In a statement through the Science Media Centre, he explained that, as chloroquine is a "weak base" and so helps to neutralise acids, it makes the environment "less suitable" for the malaria parasite to live in when it diffuses into red blood cells.
While the mode of action against COVID-19 is not established, Prof May said, he pointed out that many viruses enter host cells via endocytosis, as a result of which they are initially taken up into an intracellular 'compartment that is "typically fairly acidic".
"Chloroquine would alter the acidity of this compartment, which can interfere with the ability of viruses to escape into the host cell and start replicating."
He continued: "Another possibility is that chloroquine may alter the ability of the virus to bind to the outside of a host cell in the first place," adding that the drug "has subtle effects on a wide variety of immune cells…and it may be that one of these effects helps stimulate the body's ability to fight off COVID-19."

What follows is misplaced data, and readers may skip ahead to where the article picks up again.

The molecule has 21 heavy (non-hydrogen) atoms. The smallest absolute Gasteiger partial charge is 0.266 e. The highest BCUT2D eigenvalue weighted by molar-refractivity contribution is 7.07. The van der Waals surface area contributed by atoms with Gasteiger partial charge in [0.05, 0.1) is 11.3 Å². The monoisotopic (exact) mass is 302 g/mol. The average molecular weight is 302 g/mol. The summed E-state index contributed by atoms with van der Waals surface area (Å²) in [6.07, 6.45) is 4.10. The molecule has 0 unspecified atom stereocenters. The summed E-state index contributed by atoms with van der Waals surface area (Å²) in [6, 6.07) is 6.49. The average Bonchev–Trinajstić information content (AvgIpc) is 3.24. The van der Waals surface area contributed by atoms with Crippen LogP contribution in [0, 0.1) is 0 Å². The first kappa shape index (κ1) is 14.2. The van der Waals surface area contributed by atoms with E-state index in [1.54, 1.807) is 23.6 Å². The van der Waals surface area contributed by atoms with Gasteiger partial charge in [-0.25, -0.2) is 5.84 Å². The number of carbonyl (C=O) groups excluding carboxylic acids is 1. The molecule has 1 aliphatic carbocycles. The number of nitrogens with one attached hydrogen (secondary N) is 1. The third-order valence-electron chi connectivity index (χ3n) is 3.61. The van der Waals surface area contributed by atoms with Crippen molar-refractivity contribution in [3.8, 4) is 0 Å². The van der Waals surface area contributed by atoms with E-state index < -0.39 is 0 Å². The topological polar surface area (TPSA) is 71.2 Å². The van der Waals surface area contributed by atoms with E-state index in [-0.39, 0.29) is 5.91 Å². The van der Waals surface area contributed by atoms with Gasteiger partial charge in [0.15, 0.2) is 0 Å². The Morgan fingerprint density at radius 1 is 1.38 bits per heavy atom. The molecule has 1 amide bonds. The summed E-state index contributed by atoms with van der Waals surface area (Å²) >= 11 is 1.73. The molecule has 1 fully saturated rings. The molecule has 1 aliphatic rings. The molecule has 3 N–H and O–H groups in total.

Crucially, the drug is also "cheap and relatively easy to manufacture" and so could easily be put into clinical trials and, eventually, treatment, May underlined.
The study by Yao et al was supported by the "13th Five-Year" National Major New Drug Projects of China, Ministry of Science and Technology of the People's Republic of China, and Bill & Melinda Gates Foundation.
Two of its authors have patents pending for an anti-microbial infection pharmaceutical composition and its application.
Professor Pialoux has been a board member or attended meetings for Gilead, MSD, Bristol-Myers Squibb, Janssen, Abbvie, AstraZeneca.
Clin Infect Dis. 2020 Mar 9. pii: ciaa237. doi: 10.1093/cid/ciaa237
Translated and adapted from Medscape's French edition.
Editor's note, 18th March 2020: This article was updated to include Prof May's comments. On 19th March the US FDA issued a statement on chloroquine: "The FDA has been working closely with other government agencies and academic centers that are investigating the use of the drug chloroquine, which is already approved for treating malaria, lupus and rheumatoid arthritis, to determine whether it can be used to treat patients with mild-to-moderate COVID-19 to potentially reduce the duration of symptoms, as well as viral shedding, which can help prevent the spread of disease. Studies are underway to determine the efficacy in using chloroquine to treat COVID-19."